Nature’s Own Carpenter

There are few birds in Vermont with an appearance as striking as that of the pileated woodpecker. A crow-sized woodpecker, this bird is crowned with a shock of red feathers so bright they seem to glow. When a pileated raises that crest of red feathers, it’s a spectacular sight. In nature, pileateds peck out huge, rectangular holes in trees that are so large other birds are often attracted to feed there.
On Christmas Eve, a female pileated woodpecker flew into a house window in Middlebury, VT. The owners of the home took the bird in, and kept her in their bathroom until they could get her to a rehabber. The homeowners said the bird “redesigned” the bathroom, which probably means she drilled the woodwork in the bathroom. She was just being a woodpecker! (We always recommend injured birds — until they can get to a rehabilitator — are placed in a box with adequate ventilation and kept in a quiet, dark room. Confining the birds to a box rather than in an open room will reduce the bird’s stress level, while preventing it from flailing about and causing further injury.)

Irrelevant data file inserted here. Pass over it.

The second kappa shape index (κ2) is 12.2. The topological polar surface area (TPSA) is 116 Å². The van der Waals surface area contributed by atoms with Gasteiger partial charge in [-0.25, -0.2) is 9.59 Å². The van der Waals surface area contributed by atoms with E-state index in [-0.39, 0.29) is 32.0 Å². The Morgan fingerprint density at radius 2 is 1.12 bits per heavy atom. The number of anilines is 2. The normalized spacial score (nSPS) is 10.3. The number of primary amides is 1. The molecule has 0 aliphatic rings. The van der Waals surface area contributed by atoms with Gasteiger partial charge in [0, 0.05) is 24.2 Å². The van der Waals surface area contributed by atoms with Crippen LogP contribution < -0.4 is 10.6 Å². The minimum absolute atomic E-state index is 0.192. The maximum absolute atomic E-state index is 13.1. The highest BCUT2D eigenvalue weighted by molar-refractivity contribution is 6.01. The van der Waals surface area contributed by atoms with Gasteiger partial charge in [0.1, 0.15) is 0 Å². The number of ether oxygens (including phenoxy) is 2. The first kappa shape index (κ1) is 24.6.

The bird came into our care Dec. 30. Upon examination, we found a fracture in her left wing. We also found the tip of her beak — her very long, hard beak — was a bit dull and not as pointy as most pileateds are. We treated the bird for head trauma and wrapped her wing to set her fractured bone. Soon, we’ll remove her wing rap and evaluate the progress of her healing fracture. From there, we may choose to re-wrap the wing, or, if the fracture site feels firm, we may leave it off. If this bird progresses, we’ll see her flying free again soon.

Leave a Comment